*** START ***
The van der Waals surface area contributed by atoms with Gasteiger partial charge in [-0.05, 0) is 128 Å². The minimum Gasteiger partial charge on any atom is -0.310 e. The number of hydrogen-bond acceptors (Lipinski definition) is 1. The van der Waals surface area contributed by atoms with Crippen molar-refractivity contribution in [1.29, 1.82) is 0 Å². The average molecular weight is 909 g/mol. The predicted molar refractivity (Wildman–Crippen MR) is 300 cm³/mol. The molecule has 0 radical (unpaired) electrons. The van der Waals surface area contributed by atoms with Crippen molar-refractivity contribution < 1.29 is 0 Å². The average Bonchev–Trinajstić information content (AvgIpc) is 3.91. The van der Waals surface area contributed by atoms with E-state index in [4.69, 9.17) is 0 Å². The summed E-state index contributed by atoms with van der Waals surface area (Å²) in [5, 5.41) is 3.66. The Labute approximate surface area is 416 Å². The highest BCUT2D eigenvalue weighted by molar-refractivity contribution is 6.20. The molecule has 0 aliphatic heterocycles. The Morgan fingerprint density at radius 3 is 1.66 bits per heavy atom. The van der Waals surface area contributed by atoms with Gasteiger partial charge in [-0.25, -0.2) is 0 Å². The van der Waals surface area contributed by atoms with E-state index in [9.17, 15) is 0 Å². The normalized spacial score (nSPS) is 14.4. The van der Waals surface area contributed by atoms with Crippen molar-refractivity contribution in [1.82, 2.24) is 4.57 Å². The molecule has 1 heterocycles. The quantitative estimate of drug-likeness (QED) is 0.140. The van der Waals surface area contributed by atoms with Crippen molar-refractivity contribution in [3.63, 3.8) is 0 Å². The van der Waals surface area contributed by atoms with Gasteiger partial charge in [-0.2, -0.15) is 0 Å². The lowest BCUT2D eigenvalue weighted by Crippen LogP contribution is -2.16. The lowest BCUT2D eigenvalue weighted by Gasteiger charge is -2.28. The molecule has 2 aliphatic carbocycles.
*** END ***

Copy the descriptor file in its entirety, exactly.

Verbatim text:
The van der Waals surface area contributed by atoms with Gasteiger partial charge in [-0.05, 0) is 128 Å². The minimum Gasteiger partial charge on any atom is -0.310 e. The number of hydrogen-bond acceptors (Lipinski definition) is 1. The van der Waals surface area contributed by atoms with Crippen molar-refractivity contribution in [1.29, 1.82) is 0 Å². The average molecular weight is 909 g/mol. The predicted molar refractivity (Wildman–Crippen MR) is 300 cm³/mol. The molecule has 0 radical (unpaired) electrons. The van der Waals surface area contributed by atoms with Crippen molar-refractivity contribution < 1.29 is 0 Å². The average Bonchev–Trinajstić information content (AvgIpc) is 3.91. The van der Waals surface area contributed by atoms with E-state index in [4.69, 9.17) is 0 Å². The summed E-state index contributed by atoms with van der Waals surface area (Å²) in [5, 5.41) is 3.66. The Labute approximate surface area is 416 Å². The highest BCUT2D eigenvalue weighted by molar-refractivity contribution is 6.20. The molecule has 0 aliphatic heterocycles. The Morgan fingerprint density at radius 3 is 1.66 bits per heavy atom. The van der Waals surface area contributed by atoms with Gasteiger partial charge in [-0.25, -0.2) is 0 Å². The van der Waals surface area contributed by atoms with E-state index in [9.17, 15) is 0 Å². The normalized spacial score (nSPS) is 14.4. The van der Waals surface area contributed by atoms with Crippen molar-refractivity contribution in [1.82, 2.24) is 4.57 Å². The molecule has 1 heterocycles. The quantitative estimate of drug-likeness (QED) is 0.140. The van der Waals surface area contributed by atoms with Crippen molar-refractivity contribution in [3.63, 3.8) is 0 Å². The van der Waals surface area contributed by atoms with Gasteiger partial charge in [-0.2, -0.15) is 0 Å². The lowest BCUT2D eigenvalue weighted by Crippen LogP contribution is -2.16. The lowest BCUT2D eigenvalue weighted by Gasteiger charge is -2.28. The molecule has 2 aliphatic carbocycles.